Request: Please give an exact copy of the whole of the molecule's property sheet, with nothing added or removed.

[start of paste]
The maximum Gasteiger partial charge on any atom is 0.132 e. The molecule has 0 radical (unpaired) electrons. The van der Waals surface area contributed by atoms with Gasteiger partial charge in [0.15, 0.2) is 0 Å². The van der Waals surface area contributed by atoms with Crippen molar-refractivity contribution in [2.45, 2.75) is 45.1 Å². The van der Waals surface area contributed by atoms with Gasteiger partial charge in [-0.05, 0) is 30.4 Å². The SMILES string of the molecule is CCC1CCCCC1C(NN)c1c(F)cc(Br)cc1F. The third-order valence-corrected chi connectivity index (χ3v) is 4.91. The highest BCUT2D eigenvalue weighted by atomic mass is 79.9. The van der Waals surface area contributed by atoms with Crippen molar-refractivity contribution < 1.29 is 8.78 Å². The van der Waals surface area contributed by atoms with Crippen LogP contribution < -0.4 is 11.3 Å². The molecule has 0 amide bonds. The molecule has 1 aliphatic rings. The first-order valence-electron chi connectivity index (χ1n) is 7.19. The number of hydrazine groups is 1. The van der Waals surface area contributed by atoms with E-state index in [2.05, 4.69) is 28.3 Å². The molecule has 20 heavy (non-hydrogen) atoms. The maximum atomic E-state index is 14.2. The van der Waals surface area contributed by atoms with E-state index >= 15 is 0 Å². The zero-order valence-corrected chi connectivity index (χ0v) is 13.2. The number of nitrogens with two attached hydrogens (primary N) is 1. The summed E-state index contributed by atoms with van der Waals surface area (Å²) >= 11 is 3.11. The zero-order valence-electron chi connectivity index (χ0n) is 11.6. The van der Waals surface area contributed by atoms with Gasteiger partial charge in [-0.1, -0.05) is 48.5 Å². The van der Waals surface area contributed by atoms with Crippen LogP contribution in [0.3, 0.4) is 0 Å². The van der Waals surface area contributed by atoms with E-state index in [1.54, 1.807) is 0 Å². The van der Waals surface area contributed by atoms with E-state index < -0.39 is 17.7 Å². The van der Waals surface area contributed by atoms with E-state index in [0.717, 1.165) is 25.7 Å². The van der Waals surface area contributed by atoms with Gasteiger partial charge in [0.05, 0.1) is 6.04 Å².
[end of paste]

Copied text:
The maximum Gasteiger partial charge on any atom is 0.132 e. The molecule has 0 radical (unpaired) electrons. The van der Waals surface area contributed by atoms with Gasteiger partial charge in [0.15, 0.2) is 0 Å². The van der Waals surface area contributed by atoms with Crippen molar-refractivity contribution in [2.45, 2.75) is 45.1 Å². The van der Waals surface area contributed by atoms with Gasteiger partial charge in [-0.05, 0) is 30.4 Å². The SMILES string of the molecule is CCC1CCCCC1C(NN)c1c(F)cc(Br)cc1F. The third-order valence-corrected chi connectivity index (χ3v) is 4.91. The highest BCUT2D eigenvalue weighted by atomic mass is 79.9. The van der Waals surface area contributed by atoms with Crippen molar-refractivity contribution < 1.29 is 8.78 Å². The van der Waals surface area contributed by atoms with Crippen LogP contribution < -0.4 is 11.3 Å². The molecule has 0 amide bonds. The molecule has 1 aliphatic rings. The first-order valence-electron chi connectivity index (χ1n) is 7.19. The number of hydrazine groups is 1. The van der Waals surface area contributed by atoms with E-state index in [2.05, 4.69) is 28.3 Å². The molecule has 20 heavy (non-hydrogen) atoms. The maximum atomic E-state index is 14.2. The van der Waals surface area contributed by atoms with E-state index >= 15 is 0 Å². The zero-order valence-corrected chi connectivity index (χ0v) is 13.2. The number of nitrogens with two attached hydrogens (primary N) is 1. The summed E-state index contributed by atoms with van der Waals surface area (Å²) >= 11 is 3.11. The zero-order valence-electron chi connectivity index (χ0n) is 11.6. The van der Waals surface area contributed by atoms with Gasteiger partial charge in [-0.1, -0.05) is 48.5 Å². The van der Waals surface area contributed by atoms with Crippen LogP contribution in [0.3, 0.4) is 0 Å². The van der Waals surface area contributed by atoms with E-state index in [1.54, 1.807) is 0 Å². The van der Waals surface area contributed by atoms with E-state index < -0.39 is 17.7 Å². The van der Waals surface area contributed by atoms with E-state index in [0.717, 1.165) is 25.7 Å². The van der Waals surface area contributed by atoms with Gasteiger partial charge in [0.05, 0.1) is 6.04 Å².